Enable Developer Mode for Windows 10 Technical Preview

The new Windows 10 Technical Preview released last week (Build 10074) along with the Release Candidate of Visual Studio 2015 should finally allow a larger set of developers to start writing Universal Apps for Windows 10. One of the first things developers are likely to run into when they try to test a Universal App is an error message instructing them to “Enable Developer Mode” through the Windows Settings application. Unfortunately this part of Settings isn’t included in Build 10074.

To allow deployment of apps from Visual Studio you need to use an alternative procedure to change some Group Policy options. Start by running Gpedit.msc (as administrator). Locate “App Package Deployment” under Local Computer Policy-Computer Configuration-Administrative Templates-Windows Components:

Group Policies for Windows 10 Developer Mode

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Getting started with Universal Apps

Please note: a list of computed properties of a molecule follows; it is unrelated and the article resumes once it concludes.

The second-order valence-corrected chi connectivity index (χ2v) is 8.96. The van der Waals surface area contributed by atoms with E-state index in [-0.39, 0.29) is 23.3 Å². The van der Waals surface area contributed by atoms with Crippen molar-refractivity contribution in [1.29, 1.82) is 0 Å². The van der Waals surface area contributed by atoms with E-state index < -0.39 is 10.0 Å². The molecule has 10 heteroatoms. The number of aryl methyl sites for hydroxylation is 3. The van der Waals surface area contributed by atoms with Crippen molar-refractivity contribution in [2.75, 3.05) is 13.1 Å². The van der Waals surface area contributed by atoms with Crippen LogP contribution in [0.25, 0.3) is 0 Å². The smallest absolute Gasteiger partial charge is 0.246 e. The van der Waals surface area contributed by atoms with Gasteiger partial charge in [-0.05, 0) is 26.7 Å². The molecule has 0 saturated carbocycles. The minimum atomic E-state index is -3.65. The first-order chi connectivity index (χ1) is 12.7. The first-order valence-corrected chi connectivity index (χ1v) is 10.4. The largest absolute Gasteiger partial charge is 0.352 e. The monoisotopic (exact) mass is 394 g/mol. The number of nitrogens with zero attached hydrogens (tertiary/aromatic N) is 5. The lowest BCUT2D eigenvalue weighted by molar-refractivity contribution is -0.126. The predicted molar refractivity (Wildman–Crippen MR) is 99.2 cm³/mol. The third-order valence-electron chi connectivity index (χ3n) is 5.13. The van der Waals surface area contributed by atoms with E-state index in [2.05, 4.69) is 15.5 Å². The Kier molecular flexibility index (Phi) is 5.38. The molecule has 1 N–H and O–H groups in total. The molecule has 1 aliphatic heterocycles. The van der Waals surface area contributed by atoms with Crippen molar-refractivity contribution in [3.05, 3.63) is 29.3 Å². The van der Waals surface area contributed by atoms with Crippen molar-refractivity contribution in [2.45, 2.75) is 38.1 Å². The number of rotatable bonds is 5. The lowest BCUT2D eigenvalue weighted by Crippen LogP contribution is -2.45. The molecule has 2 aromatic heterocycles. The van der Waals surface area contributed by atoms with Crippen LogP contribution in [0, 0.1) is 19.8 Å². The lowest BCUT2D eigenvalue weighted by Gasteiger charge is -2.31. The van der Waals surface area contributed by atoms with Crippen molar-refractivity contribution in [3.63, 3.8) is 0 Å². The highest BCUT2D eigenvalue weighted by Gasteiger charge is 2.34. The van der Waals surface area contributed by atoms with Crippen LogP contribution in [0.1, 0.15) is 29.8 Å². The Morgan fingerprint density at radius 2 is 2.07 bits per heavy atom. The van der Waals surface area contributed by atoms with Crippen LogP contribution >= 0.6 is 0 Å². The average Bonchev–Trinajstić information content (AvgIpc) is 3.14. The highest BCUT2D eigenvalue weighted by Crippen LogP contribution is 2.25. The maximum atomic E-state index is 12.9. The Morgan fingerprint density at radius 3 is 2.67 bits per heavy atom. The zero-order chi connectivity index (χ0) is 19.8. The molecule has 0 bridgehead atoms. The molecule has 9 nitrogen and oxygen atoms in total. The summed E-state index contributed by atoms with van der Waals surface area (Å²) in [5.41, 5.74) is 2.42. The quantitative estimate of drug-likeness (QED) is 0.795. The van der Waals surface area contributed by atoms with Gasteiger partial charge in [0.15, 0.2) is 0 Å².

*Written for Visual Studio 2013 Update 2 RC release

The recently introduced Universal apps for Windows are a significant improvement on the previous level of code sharing available across XAML platforms. For the first time you can share not only PCL compliant .NET code but also a significant amount of XAML, and additional UI related assets like language resources. For MVVM apps this now can mean adding sharing of Views on top of shared Models and ViewModels that can be created with today’s PCLs.

Creating a Universal app starts with creating the new project type, in this case I’ll pick the Blank template.


From this template, you will get not one, but three project nodes created for you: the Windows 8.1 Modern app, the Windows Phone 8.1 app, and a completely new type – the Shared project. They’re all placed in a Solution (and also physical) folder to keep them together.

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